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Dreams Of Tibet: Exploring Lost Himalayan Mountains And Cultures

Deep in the heart of the forbidden Tibetan kingdom, a long-awaited adventure inherited from the author's father takes an unexpected twist.

Tibet Expedition Planner

Getting there: All places in Tibet are reached through Lhasa, which has the only international airport. Various airlines fly to Hong Kong, Chengdu, or Kathmandu; only China Southwest Airlines serves Lhasa from those cities. Expect to spend at least $1,250 on round-trip airfare from the western United States. Try www.FlyChina.com (954-233-0680) or www.air-savings.com (212-545-1212).

Visas, permits, hassles: A visa for China must be purchased in advance. I used Zierer Visa Service (866-788-1100). With Zierer’s fee, the price was $90. An alien permit is required to enter Tibet. These can be purchased at travel agencies in Chengdu or other ports of departure along with inexpensive entry packages consisting of airfare, basic hotel, and a tour guide for several days. To travel outside Lhasa and nearby “opened” monasteries and local hikes, you’ll need up to four additional permits, plus a local guide (about $25/day) and a Toyota Land Cruiser with driver (about $.80/mile).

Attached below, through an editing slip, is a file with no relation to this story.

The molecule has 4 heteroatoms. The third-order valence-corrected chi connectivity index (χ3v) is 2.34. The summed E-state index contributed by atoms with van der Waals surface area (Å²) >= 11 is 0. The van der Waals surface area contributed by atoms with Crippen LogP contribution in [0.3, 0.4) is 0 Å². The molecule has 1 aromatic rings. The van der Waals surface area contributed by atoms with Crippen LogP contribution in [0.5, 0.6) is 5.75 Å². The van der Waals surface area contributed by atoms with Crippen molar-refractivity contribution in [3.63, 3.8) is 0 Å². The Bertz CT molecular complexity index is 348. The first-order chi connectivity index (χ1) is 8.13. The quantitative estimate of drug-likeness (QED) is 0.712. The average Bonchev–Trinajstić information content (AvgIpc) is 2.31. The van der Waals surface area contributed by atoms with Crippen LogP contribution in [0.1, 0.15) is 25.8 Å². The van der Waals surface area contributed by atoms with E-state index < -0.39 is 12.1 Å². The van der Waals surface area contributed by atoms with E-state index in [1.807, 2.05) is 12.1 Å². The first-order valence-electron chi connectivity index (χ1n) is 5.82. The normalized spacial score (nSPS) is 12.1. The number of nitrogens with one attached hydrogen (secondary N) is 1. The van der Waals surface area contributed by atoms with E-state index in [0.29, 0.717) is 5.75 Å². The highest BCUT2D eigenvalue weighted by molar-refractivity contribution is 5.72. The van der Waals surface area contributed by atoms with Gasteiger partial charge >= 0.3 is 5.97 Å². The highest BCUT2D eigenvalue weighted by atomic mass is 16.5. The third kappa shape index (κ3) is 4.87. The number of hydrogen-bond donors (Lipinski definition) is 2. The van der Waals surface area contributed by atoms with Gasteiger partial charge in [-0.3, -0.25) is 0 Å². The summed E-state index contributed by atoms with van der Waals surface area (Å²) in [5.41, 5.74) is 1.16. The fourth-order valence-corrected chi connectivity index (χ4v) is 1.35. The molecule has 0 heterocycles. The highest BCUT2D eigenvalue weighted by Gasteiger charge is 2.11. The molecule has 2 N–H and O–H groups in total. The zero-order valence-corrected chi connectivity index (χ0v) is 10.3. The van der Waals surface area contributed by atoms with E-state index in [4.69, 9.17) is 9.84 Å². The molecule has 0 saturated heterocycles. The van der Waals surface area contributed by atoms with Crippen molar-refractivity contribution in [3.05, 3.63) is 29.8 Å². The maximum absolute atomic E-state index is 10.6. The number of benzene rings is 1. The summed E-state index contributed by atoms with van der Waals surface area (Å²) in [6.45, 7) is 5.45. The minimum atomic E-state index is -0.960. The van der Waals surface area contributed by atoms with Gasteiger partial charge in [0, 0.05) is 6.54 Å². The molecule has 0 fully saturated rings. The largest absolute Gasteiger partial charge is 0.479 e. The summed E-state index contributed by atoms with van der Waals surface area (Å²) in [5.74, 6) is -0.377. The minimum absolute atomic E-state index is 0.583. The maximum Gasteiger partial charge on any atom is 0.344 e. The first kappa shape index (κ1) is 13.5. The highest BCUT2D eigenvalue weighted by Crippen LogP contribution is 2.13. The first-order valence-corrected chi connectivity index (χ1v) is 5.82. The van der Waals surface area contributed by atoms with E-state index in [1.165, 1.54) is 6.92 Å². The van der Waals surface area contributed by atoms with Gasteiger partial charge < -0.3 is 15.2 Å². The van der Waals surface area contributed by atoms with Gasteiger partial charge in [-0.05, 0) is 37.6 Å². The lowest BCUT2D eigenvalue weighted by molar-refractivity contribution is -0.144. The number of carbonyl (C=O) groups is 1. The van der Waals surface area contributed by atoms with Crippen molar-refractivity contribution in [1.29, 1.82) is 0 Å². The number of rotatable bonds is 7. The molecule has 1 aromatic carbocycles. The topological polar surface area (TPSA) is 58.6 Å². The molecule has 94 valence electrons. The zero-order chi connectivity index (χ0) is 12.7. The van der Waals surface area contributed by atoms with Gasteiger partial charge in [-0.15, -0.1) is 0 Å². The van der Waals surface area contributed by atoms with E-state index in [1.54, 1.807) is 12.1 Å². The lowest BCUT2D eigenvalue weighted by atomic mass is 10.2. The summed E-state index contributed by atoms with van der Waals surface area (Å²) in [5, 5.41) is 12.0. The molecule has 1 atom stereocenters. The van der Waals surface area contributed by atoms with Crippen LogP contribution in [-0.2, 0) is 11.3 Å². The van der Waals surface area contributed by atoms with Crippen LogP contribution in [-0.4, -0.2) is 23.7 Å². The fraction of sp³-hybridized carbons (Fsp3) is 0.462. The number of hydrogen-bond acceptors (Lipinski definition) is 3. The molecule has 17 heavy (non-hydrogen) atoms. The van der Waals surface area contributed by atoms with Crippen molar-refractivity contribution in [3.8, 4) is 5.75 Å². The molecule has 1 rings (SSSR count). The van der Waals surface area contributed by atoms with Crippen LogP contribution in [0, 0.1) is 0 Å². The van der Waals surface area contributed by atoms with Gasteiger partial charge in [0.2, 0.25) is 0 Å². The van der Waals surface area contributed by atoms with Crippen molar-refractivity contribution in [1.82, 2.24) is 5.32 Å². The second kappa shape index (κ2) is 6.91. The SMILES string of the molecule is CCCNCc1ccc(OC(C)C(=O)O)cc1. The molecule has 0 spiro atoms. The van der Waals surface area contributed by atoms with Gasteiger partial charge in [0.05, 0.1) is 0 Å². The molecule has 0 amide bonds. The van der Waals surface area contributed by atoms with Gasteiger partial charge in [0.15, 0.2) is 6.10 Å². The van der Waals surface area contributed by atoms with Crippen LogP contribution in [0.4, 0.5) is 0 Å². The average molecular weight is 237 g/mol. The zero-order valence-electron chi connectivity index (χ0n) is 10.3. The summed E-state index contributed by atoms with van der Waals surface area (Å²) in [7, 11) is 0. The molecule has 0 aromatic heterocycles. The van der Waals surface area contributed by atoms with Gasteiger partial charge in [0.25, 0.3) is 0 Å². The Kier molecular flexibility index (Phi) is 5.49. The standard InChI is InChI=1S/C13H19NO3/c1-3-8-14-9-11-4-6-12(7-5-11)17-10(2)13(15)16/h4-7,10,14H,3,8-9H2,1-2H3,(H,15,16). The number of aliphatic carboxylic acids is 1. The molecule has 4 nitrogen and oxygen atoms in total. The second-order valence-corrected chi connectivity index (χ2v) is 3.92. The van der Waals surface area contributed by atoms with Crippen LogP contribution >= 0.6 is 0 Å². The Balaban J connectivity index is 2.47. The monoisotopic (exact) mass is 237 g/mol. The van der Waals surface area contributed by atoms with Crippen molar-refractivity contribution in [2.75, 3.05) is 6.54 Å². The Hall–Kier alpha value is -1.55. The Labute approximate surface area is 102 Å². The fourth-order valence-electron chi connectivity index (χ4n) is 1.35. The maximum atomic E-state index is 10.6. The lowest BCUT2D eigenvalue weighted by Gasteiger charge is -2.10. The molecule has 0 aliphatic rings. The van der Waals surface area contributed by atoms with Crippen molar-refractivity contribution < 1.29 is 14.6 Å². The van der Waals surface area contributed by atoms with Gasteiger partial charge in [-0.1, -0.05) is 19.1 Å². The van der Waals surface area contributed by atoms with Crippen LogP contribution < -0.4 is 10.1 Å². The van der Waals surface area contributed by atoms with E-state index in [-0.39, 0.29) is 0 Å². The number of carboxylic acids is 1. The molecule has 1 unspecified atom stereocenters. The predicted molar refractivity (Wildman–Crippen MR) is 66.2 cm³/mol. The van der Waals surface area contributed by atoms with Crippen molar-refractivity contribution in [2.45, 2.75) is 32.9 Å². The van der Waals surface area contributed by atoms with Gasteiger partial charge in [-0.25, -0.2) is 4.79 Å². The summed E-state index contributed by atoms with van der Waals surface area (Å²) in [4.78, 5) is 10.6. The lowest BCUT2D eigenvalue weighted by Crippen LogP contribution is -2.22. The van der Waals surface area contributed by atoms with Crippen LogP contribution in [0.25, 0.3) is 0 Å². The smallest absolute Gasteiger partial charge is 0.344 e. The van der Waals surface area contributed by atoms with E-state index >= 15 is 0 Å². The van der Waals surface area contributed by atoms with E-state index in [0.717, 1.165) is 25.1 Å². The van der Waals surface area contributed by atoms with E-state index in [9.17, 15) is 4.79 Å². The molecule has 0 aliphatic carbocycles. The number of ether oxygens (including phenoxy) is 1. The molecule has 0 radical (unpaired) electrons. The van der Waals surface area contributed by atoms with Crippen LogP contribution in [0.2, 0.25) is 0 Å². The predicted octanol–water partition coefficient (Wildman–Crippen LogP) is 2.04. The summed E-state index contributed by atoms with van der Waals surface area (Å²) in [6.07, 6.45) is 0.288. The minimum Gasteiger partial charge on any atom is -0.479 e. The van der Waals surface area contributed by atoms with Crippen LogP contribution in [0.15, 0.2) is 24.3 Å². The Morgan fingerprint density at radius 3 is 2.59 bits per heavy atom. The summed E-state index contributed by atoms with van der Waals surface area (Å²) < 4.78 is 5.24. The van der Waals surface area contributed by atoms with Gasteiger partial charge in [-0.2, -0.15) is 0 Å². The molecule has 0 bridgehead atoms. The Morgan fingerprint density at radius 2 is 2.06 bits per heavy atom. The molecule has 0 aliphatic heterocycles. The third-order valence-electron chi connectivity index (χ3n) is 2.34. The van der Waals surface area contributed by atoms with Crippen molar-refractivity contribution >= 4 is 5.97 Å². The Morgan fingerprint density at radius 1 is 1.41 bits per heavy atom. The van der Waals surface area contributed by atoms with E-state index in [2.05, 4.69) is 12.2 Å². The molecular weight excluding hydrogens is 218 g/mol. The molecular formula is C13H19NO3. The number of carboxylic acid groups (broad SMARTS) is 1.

Travel services: There are many travel companies in Lhasa of mixed reputation. One recommended to me was Windhorse Adventures; the manager, Jampa, is said to speak excellent English (011-86-891-683-3009; Jampa_W@hotmail.com). Organizing your own trip is the cheapest way to go, but beware that the logistics and permitting process can be daunting. I highly recommend using a professional who can take you where you wish to go. We used Lenny (aka Cheng Zheng Ling) from Chengdu (011-86-288-733-0041; Lenny9529@sina.com.cn). He hiked to our basecamps with us, cooked, and arranged for permits, lodging, and horses. Two American outfits that specialize in high-adventure trips for budget-conscious and independent travelers are Blue Sheep Travel (703-593-4799; bluesheeptravel.

com) and Himalaya Inc. (206-329-4107; HimalayaTrek.com.

Books: Tibet (Lonely Planet; $19.99). Trekking in Tibet, by Gary McCue (The Mountaineers Books; $18.95). Seven Years in Tibet, by Heinrich Harrer (Tarcher Books; $13.95). Lonely Planet phrasebooks for Tibet and China ($8). Visit our bookstore at, backpacker.com/bookstore.

Maps: You’ll find culturally oriented maps to most of Tibet at tibetmap.com. Bassom Tso is at 30°N, 93°E. The Department of Defense 1:500,000-scale TPC H-10A map we used can be ordered from MapLink (805-692-6777; www.maplink.com) or Omni Resources (800-742-2677; www.omnimap.com).

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